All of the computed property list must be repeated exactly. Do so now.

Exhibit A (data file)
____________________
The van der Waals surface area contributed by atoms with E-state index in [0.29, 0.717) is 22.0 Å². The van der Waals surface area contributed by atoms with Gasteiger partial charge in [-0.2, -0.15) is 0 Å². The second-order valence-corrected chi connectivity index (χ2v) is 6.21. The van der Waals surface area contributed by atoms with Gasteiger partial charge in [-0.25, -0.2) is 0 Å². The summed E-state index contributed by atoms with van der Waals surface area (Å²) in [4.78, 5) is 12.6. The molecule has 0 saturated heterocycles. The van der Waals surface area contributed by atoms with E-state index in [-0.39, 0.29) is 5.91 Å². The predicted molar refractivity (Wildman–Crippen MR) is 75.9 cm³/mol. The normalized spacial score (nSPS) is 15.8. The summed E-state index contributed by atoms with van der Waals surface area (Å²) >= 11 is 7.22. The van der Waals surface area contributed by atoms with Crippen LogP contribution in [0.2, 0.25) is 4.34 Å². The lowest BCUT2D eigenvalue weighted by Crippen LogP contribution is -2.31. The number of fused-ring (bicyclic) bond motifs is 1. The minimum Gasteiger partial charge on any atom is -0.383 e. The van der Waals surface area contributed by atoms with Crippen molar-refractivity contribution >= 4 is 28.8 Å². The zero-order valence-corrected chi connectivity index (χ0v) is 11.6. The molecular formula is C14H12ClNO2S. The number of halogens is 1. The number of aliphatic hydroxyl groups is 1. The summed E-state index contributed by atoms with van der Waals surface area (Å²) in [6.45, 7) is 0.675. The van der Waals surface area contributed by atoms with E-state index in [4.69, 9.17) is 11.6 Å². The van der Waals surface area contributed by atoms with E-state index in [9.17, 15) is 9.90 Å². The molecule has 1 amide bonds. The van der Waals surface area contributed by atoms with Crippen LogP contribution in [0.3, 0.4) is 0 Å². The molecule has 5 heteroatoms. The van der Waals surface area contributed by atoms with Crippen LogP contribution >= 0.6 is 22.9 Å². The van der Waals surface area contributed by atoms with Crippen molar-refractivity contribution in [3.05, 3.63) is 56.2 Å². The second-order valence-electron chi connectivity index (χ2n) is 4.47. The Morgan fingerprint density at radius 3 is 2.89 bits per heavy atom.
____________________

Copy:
The van der Waals surface area contributed by atoms with E-state index in [0.29, 0.717) is 22.0 Å². The van der Waals surface area contributed by atoms with Gasteiger partial charge in [-0.2, -0.15) is 0 Å². The second-order valence-corrected chi connectivity index (χ2v) is 6.21. The van der Waals surface area contributed by atoms with Gasteiger partial charge in [-0.25, -0.2) is 0 Å². The summed E-state index contributed by atoms with van der Waals surface area (Å²) in [4.78, 5) is 12.6. The molecule has 0 saturated heterocycles. The van der Waals surface area contributed by atoms with E-state index in [-0.39, 0.29) is 5.91 Å². The predicted molar refractivity (Wildman–Crippen MR) is 75.9 cm³/mol. The normalized spacial score (nSPS) is 15.8. The summed E-state index contributed by atoms with van der Waals surface area (Å²) >= 11 is 7.22. The van der Waals surface area contributed by atoms with Crippen LogP contribution in [0.2, 0.25) is 4.34 Å². The lowest BCUT2D eigenvalue weighted by Crippen LogP contribution is -2.31. The number of fused-ring (bicyclic) bond motifs is 1. The minimum Gasteiger partial charge on any atom is -0.383 e. The van der Waals surface area contributed by atoms with Crippen molar-refractivity contribution >= 4 is 28.8 Å². The zero-order valence-corrected chi connectivity index (χ0v) is 11.6. The molecular formula is C14H12ClNO2S. The number of halogens is 1. The number of aliphatic hydroxyl groups is 1. The summed E-state index contributed by atoms with van der Waals surface area (Å²) in [6.45, 7) is 0.675. The van der Waals surface area contributed by atoms with E-state index in [4.69, 9.17) is 11.6 Å². The van der Waals surface area contributed by atoms with E-state index in [9.17, 15) is 9.90 Å². The molecule has 1 amide bonds. The van der Waals surface area contributed by atoms with Crippen LogP contribution in [0.3, 0.4) is 0 Å². The molecule has 5 heteroatoms. The van der Waals surface area contributed by atoms with Crippen LogP contribution >= 0.6 is 22.9 Å². The van der Waals surface area contributed by atoms with Crippen molar-refractivity contribution in [3.05, 3.63) is 56.2 Å². The second-order valence-electron chi connectivity index (χ2n) is 4.47. The Morgan fingerprint density at radius 3 is 2.89 bits per heavy atom.